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4.0 out of 5 stars The inside story of a spiritual journey, 19 Jan. 2012
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Emmanuel Elliott (Budapest, Hungary) - See all my reviews
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This review is from: Memoirs of a Dervish: Sufis, Mystics and the Sixties (Paperback)
I really enjoyed this book; read it twice in fact, which I rarely do. What shines through is the way the essential truth of the author's youthful Sufic exposure triumphed through to his later years, despite the blind alleys of intellectualism and drugs which he also explored from time to time. This is an honest and open account of a spiritual journey, one that moves one to recognize a sincere brother. If I have one lament, it would be in relation to the casual way Mr. Irwin dismisses Subud, which in my opinion and experience, can be said to equate with 'doing the beautiful,' to quote from the Gabriel Hadith.
Emmanuel Elliott
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5.0 out of 5 stars A fabulous memoir., 30 Sept. 2014
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This review is from: Memoirs of a Dervish: Sufis, Mystics and the Sixties (Paperback)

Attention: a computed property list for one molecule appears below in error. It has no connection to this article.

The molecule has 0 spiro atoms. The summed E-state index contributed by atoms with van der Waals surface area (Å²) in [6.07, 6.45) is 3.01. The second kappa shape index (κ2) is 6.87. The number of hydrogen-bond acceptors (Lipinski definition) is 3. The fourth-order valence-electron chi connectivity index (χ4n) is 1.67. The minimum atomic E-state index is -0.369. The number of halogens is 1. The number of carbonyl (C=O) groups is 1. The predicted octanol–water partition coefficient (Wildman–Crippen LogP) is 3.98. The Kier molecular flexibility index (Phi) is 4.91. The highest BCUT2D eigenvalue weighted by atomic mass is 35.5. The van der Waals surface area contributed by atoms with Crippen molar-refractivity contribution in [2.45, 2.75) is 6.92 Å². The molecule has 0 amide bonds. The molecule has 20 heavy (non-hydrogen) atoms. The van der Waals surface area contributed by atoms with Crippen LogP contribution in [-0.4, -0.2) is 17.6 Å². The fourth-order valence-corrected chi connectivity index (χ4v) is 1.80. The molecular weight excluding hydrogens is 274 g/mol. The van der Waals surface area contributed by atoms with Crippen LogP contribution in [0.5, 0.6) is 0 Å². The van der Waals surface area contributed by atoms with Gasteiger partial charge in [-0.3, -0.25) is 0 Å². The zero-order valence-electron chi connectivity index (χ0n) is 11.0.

An excellent and honest assessment of his early days by a friend of several decades. I made many comparisons and contrasts with my undergraduate and postgraduate years which came best part of a decade before his. It reminds of days when Islam appeared far less threatening than now, especially with the recent assassination in Algeria.
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2 of 3 people found the following review helpful
4.0 out of 5 stars Spiritual High, 8 Jun. 2011
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This review is from: Memoirs of a Dervish: Sufis, Mystics and the Sixties (Paperback)
The review by Mick Brown in the Literary Review (April 2011) begins: "This delightfully eccentric memoir begins with one of the most arresting opening sentences I have read in a long time. 'It was in my first year at Oxford,' Robert Irwin writes, 'that I decided that I wanted to become a Muslim saint'...For the reader, the journey...is an illuminating and immensely engrossing one."
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5.0 out of 5 stars brilliant, 12 Aug. 2014
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Viktor Wynd (Miami, Florida) - See all my reviews
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This review is from: Memoirs of a Dervish: Sufis, Mystics and the Sixties (Paperback)
brilliant & deeply engrossing
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Memoirs of a Dervish: Sufis, Mystics and the Sixties
Memoirs of a Dervish: Sufis, Mystics and the Sixties by Robert Irwin (Paperback - 14 April 2011)